Corporate Advisory Network presents Bankruptcy & Restructuring, containing detailed profiles of leading experts in the field of corporate bankruptcy and restructuring from around the world. Comprising lawyers, accountants and consultants, this group of experts is capable of guiding companies through their darkest hours, or, in the event that those companies cannot be salvaged, of finding creative ways to maximise value for key stakeholders. In the turnaround and restructuring field, their skills include business reorganisation, interim management services, strategic analysis, cash and financial management, performance analysis, financial restructuring, debt advisory, transaction services, distressed M&A, valuations and due diligence, among many others.

In the bankruptcy and insolvency arena, these experts advise on a diverse range of situations, such as formal bankruptcy proceedings, out-of-court restructurings, receiverships, liquidations, enforcement proceedings, and cross-border insolvency. These experts have acted for and advised private and public corporations, investment funds, lenders, unsecured creditors and debtors, in addition to many other entities. Whether you are an executive or director seeking advice on bankruptcy and restructuring matters, or an advisor looking to expand your network by forging new relationships, CAN provides contacts with the experience to meet your needs.

Browse Countries

AustraliaAustriaBermudaBrazilBritish Virgin IslandsCanadaCaymanFranceGermanyHong KongItalyMexicoNorwayPolandPortugalRomaniaRussiaSingaporeSpainSwedenSwitzerlandUnited KingdomUnited States

Browse Advisory Firms

Advokatfirmaet PricewaterhouseCoopersAllen & OveryAllensAnchor RechtsanwaltAndrade de Matos & AssociadosBlake MorganBM&TBMC Group, Inc.Brown Rudnick LLPCadwalader, Wickersham & Taft LLPCervantes Sainz S.C.Clayton UtzCMS Cameron McKenna Nabarro Olswang LLPCMS LegalDavies Ward Phillips & Vineberg LLPDechert LLPDeloitte (Bermuda)Deloitte (British Virgin Islands)Deloitte (Cayman)Deloitte (France)Demarest AdvogadosFellner Wratzfeld & Partner Rechtsanwälte GmbHFRP AdvisoryGoodmans LLPGrant ThorntonHerbert Smith FreehillsJones Day (United Kingdom)Kellerhalls-CarrardKing & Wood MallesonsKirkland & Ellis International LLP (Germany)  • Kirkland & Ellis International LLP (Hong Kong)Kirkland & Ellis International LLP (United Kingdom)Kirkland & Ellis LLP (United States)KPMG (BVI) LimitedKugman PartnersKvale Advokatfirma • Legance - Avvocati AssociatiMüller-Heydenreich Bierbach & KollegenMusat & Asociatii • Peter J Solomon CompanyPinheiro Guimarães – AdvogadosPorzio, Bromberg & Newman, P.C.Prager DreifussPwC FranceRaposo BernardoReynolds Porter Chamberlain LLPRHSW Caribbean (British Virgin Islands)RHSW Caribbean (Cayman)RoschierSCA ONTIER LLPSchmidt-Jortzig Petersen PenzlinSchødtSimmons & SimmonsSOLCARGOSSG Capital Advisors, LLCThornton Grout Finnigan LLPTuca Zbarcea & AsociatiiWalkers Global (Hong Kong)Walkers Global (Singapore)White & Case LLPWinthrop Couchot Golubow Hollander, LLPWistrand Advokatbyrå



Many organisations have found themselves requiring operational or financial restructuring – a challenging scenario involving a wide ambit of complex processes. Whatever the reasons may be for a company’s woes, any entity that finds itself in the midst of such circumstances is subjected to an unforgiving world full of distress, expense, blame, negotiation, compromise and introspection.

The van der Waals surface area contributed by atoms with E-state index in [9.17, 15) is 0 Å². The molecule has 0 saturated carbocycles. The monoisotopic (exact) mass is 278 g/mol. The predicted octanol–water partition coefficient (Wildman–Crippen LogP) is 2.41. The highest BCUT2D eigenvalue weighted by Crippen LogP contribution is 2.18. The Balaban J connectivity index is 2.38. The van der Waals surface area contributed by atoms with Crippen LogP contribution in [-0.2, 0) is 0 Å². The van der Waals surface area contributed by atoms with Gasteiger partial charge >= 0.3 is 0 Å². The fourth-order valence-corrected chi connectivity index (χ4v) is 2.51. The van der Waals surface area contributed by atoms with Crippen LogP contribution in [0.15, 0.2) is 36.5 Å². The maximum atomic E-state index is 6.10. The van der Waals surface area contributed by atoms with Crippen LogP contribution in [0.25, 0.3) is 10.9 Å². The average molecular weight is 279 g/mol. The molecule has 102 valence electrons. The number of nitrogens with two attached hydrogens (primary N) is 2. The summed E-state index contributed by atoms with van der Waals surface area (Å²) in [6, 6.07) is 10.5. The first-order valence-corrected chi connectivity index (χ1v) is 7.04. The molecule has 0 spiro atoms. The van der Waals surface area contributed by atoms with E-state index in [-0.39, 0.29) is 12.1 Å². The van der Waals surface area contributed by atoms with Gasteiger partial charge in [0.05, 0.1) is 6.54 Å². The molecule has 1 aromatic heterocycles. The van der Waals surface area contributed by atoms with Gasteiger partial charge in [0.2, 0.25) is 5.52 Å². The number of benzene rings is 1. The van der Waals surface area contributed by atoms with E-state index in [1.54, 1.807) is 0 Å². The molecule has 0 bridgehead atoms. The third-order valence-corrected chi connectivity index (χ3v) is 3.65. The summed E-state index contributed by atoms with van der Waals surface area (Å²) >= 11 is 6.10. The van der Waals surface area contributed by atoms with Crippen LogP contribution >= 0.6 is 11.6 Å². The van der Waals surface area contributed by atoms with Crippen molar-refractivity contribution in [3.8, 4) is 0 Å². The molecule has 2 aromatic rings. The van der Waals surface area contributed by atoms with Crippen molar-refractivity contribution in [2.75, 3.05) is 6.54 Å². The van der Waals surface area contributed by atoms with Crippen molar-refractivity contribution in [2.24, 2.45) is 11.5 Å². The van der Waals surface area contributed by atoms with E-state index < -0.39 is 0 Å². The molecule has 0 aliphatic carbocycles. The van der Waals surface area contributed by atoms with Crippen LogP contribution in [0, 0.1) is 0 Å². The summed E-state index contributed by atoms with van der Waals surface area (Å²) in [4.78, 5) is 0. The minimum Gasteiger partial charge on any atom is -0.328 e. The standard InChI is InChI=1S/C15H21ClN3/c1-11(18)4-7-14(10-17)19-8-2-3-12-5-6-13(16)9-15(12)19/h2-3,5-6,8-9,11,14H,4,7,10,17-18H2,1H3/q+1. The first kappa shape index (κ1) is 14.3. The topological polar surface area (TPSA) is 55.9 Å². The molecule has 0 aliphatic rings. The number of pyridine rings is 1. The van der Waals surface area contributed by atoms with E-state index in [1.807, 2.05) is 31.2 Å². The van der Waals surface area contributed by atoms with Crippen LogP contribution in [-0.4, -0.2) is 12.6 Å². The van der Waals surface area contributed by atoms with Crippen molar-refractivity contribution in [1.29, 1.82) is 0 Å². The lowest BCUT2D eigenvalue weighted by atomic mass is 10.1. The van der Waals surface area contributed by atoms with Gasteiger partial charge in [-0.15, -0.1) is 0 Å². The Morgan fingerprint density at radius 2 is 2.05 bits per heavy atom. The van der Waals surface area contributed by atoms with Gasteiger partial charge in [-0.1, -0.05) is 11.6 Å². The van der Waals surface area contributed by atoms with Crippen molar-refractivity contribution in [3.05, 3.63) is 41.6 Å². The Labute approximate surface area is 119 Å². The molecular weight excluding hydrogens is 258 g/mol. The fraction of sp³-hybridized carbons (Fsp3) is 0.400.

Once the bankruptcy and restructuring path has been taken, and no matter how tough the process may prove to be, the organisation involved must always recognise the seriousness of the situation and conduct itself accordingly – with professionalism, honesty and integrity, underpinned by a viable vision for the future.

Furthermore, senior managers need to be able to understand the fundamental business and strategic problems that led the company down the path toward bankruptcy in the first place. Otherwise, a failure to admit fault and liability may well have a crippling effect, with lessons likely to go unlearned, shareholders and stakeholders left frustrated, and the entire process at risk of being irrevocably compromised.

Militating against such outcomes is the range of processes available for redress, including interim management, reorganisation plans, recovery alternatives and exit strategies – all, of course, to be carried out under the expectant gaze of a multitude of creditors, stakeholders and shareholders.

Three main challenges face senior management undertaking a restructuring programme. First, designing the programme. A decision must be taken as to what type of restructuring is the most appropriate for dealing with the range of issues, difficulties and opportunities that the company is going to face. Second, executing the restructuring programme. A plan needs to be agreed that will assist the company in managing the restructuring process and maximising the value it creates. Finally, communicating the restructuring programme. How the company makes use of marketing and communication channels to explain the process to investors can help ensure that company value is credited to its stock price.

For most companies, failure to address any of these key challenges could very well be the difference between a successful restructuring process and a company on the road to operational and financial oblivion.

Though the effects of the financial crisis appear to be fading , for some the spectre of crisis remains. Bankruptcy and restructuring will always remain a key feature of the corporate landscape. This is particularly likely in the current global economy, which is rife with volatility and ever-changing geopolitical tension.


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